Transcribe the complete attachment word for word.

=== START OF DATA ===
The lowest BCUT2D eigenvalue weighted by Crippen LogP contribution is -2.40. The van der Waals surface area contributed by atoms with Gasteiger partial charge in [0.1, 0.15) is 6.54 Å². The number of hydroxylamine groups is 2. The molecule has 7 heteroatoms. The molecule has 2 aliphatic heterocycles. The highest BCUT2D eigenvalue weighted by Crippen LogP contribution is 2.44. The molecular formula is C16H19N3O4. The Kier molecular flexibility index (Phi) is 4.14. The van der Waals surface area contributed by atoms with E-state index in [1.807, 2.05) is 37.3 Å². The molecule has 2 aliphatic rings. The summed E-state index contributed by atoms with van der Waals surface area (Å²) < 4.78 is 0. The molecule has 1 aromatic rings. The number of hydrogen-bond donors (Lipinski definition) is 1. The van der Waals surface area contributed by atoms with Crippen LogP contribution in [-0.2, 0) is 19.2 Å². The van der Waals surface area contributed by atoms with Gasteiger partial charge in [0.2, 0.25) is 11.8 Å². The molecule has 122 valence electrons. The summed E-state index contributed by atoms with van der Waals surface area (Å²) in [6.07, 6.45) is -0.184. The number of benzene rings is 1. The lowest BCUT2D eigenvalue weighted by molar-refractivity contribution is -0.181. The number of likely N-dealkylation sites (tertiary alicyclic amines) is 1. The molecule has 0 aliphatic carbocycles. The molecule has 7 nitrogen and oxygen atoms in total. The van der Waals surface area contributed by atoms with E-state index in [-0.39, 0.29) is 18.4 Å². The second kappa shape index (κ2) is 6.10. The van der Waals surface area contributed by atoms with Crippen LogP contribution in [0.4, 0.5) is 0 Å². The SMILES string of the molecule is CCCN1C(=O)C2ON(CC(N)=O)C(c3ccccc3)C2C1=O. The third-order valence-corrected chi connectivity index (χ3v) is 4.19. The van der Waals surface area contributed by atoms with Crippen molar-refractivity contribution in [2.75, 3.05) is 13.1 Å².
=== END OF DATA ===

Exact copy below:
The lowest BCUT2D eigenvalue weighted by Crippen LogP contribution is -2.40. The van der Waals surface area contributed by atoms with Gasteiger partial charge in [0.1, 0.15) is 6.54 Å². The number of hydroxylamine groups is 2. The molecule has 7 heteroatoms. The molecule has 2 aliphatic heterocycles. The highest BCUT2D eigenvalue weighted by Crippen LogP contribution is 2.44. The molecular formula is C16H19N3O4. The Kier molecular flexibility index (Phi) is 4.14. The van der Waals surface area contributed by atoms with E-state index in [1.807, 2.05) is 37.3 Å². The molecule has 2 aliphatic rings. The summed E-state index contributed by atoms with van der Waals surface area (Å²) < 4.78 is 0. The molecule has 1 aromatic rings. The number of hydrogen-bond donors (Lipinski definition) is 1. The van der Waals surface area contributed by atoms with Crippen LogP contribution in [-0.2, 0) is 19.2 Å². The van der Waals surface area contributed by atoms with Gasteiger partial charge in [0.2, 0.25) is 11.8 Å². The molecule has 122 valence electrons. The summed E-state index contributed by atoms with van der Waals surface area (Å²) in [6.07, 6.45) is -0.184. The number of benzene rings is 1. The lowest BCUT2D eigenvalue weighted by molar-refractivity contribution is -0.181. The number of likely N-dealkylation sites (tertiary alicyclic amines) is 1. The molecule has 0 aliphatic carbocycles. The molecule has 7 nitrogen and oxygen atoms in total. The van der Waals surface area contributed by atoms with E-state index in [-0.39, 0.29) is 18.4 Å². The second kappa shape index (κ2) is 6.10. The van der Waals surface area contributed by atoms with Crippen LogP contribution in [0.4, 0.5) is 0 Å². The SMILES string of the molecule is CCCN1C(=O)C2ON(CC(N)=O)C(c3ccccc3)C2C1=O. The third-order valence-corrected chi connectivity index (χ3v) is 4.19. The van der Waals surface area contributed by atoms with Crippen molar-refractivity contribution in [2.75, 3.05) is 13.1 Å².